The official student newspaper of University of Wisconsin-Eau Claire since 1923.

The Spectator

The official student newspaper of University of Wisconsin-Eau Claire since 1923.

The Spectator

The official student newspaper of University of Wisconsin-Eau Claire since 1923.

The Spectator

UWEC receives a dedicated Tree Campus distinction

Arbor Day Foundation recognizes campuses for the care and dedication of trees and green spaces
Photo by Cade Fisher
UW-Eau Claire campus, has a reputation as “Wisconsin’s most beautiful campus.”

UW-Eau Claire received the Tree Campus Higher Education distinction for the seventh year in a row, recognizing the university’s dedication to trees and green spaces on campus.

According to the Arbor Day Foundation, this distinction was created in 2008 to encourage campuses to grow their campus forests and offset emissions to become more carbon neutral. The distinction was founded by the foundation on college campuses, K-12 schools and corporate entities to continue Arbor Day efforts outside of the holiday.

As of 2022, 410 campuses have been recognized under the higher education distinction with 31,739 trees planted and 25,656 students engaged with campus trees.

To receive the distinction, every campus needs to hit five criteria. First, the campus needs to have a campus tree advisory committee. The second is to provide evidence of a tree care plan. The third is a verification of that plan’s expenditures.

The fourth criterion to receive the distinction is observing Arbor Day on the campus. The fifth and final criterion needed is to create a service-learning project to engage the student body.

The campus tree advisory committee hosts numerous activities to receive the distinction and further promote the plant life on campus. They host an Arbor Day event during UW-Eau Claire’s homecoming to promote nature on campus. There are also invasive species removal events to help keep Putnam Park clean and protected.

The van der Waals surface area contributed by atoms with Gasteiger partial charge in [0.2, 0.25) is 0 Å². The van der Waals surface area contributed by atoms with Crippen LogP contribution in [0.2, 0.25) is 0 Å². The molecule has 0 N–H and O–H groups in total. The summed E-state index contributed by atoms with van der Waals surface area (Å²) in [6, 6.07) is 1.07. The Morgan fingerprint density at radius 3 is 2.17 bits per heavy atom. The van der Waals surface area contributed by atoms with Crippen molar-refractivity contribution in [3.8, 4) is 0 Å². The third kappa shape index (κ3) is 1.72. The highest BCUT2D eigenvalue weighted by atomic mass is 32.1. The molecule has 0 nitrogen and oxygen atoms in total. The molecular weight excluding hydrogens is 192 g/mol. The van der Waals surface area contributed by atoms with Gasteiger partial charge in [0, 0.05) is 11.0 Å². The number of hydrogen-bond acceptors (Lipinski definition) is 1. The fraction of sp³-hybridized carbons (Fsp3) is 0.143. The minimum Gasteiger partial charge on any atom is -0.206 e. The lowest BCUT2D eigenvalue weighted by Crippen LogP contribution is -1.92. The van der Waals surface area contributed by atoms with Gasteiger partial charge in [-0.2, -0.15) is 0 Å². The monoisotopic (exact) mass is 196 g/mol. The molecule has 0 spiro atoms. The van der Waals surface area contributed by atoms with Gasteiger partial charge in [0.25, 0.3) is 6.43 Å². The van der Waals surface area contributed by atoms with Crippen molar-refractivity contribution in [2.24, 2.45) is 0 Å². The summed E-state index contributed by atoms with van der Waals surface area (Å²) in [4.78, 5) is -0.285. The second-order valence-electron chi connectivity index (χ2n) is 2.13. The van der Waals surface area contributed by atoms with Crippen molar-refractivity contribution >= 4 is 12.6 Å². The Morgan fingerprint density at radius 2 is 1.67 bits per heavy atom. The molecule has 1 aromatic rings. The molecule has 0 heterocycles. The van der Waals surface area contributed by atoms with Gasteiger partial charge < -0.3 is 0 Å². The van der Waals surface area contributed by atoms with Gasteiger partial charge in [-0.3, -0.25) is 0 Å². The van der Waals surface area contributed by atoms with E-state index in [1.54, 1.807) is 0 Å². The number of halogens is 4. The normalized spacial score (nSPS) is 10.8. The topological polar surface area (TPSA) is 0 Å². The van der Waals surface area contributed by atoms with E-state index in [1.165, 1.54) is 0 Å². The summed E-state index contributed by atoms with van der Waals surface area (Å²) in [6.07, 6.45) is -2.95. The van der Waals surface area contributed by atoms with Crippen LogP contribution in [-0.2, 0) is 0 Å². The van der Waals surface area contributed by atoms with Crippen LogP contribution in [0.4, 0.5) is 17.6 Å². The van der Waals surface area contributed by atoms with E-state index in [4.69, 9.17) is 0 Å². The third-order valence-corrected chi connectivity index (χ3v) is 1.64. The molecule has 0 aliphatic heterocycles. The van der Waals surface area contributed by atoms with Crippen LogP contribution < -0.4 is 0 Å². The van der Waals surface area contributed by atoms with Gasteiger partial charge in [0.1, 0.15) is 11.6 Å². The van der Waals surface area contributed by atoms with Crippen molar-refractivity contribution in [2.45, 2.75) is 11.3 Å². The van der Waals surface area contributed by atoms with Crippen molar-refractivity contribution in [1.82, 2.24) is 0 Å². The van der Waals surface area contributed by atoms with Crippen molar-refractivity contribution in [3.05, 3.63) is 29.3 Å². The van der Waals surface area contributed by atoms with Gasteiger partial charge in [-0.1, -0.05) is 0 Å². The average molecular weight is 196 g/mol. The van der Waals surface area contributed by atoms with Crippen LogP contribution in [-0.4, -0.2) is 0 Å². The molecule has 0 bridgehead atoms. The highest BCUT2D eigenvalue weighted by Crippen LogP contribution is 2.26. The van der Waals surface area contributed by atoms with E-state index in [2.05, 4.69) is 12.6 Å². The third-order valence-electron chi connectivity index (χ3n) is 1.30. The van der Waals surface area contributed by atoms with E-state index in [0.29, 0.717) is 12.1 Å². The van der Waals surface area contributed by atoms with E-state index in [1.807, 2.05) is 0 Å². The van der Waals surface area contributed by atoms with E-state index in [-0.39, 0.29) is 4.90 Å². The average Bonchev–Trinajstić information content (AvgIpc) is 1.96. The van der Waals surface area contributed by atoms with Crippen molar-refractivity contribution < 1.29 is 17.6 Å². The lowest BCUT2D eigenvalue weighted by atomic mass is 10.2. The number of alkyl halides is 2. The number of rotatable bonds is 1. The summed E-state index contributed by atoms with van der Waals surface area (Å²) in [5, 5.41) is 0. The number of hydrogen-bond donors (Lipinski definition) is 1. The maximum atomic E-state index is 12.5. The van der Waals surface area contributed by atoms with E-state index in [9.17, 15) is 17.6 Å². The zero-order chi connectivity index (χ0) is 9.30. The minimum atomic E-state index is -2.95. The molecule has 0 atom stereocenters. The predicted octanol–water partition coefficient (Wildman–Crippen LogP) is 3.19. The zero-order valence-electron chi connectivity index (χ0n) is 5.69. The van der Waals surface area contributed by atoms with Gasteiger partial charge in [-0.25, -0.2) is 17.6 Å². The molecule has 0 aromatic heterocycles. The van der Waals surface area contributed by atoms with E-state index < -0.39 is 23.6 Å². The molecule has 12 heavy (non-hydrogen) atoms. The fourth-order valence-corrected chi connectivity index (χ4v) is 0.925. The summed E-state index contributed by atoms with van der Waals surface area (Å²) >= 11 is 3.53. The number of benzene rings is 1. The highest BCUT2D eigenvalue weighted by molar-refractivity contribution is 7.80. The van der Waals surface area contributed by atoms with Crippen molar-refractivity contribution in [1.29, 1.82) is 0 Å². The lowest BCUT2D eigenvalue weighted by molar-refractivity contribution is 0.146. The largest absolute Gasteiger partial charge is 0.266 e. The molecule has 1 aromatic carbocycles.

The committee also has a service learning program event where students help survey the trees on campus through i-Tree Eco. They are on the second round of surveying, mapping and documenting every tree on campus. The data collected is submitted to help calculate the carbon offset on campus and improve our sustainability ranking.

Daria Hutchinson, UW-Eau Claire’s professional landscape architect, said there is a commitment to trees on this campus with around 15,000 trees planted. Hutchsin helped initially apply for the distinction and continues to help monitor the trees.

“I’m very proud to be a part of it. I’m proud to be able to collaborate with students and faculty because it’s a concerted effort,” Hutchinson said.

According to Hutchinson, there is also yearly pruning of the trees on campus to help the trees structurally grow upwards. The pruning helps trees usually condensed in a forest grow up instead of out and promotes better branches.

Jennifer Allen, the grounds manager for the facilities department at UW-Eau Claire, said she wants to bring more awareness to the trees. Some trees on campus have QR codes for people to scan to learn more about the species and when the tree was installed.

“I think especially with the effects of COVID-19 and how many people were at home or looking for outlets, trying to get outside,” Allen said. “I think it has become a broader concept of having a healthy landscape and maybe people that weren’t necessarily paying attention to it before are now aware.”

There is an annual check of all the trees on campus, continuously monitoring and looking for room to grow. The facilities team helps keep an eye out for new practices, treatments and technologies to support the trees and continue the distinction.

To keep up with the trees on campus you can head to the Arboretum and Tree Campus website. You can also use their virtual map to find all the trees on campus and their species. 

Fisher can be reached at [email protected]

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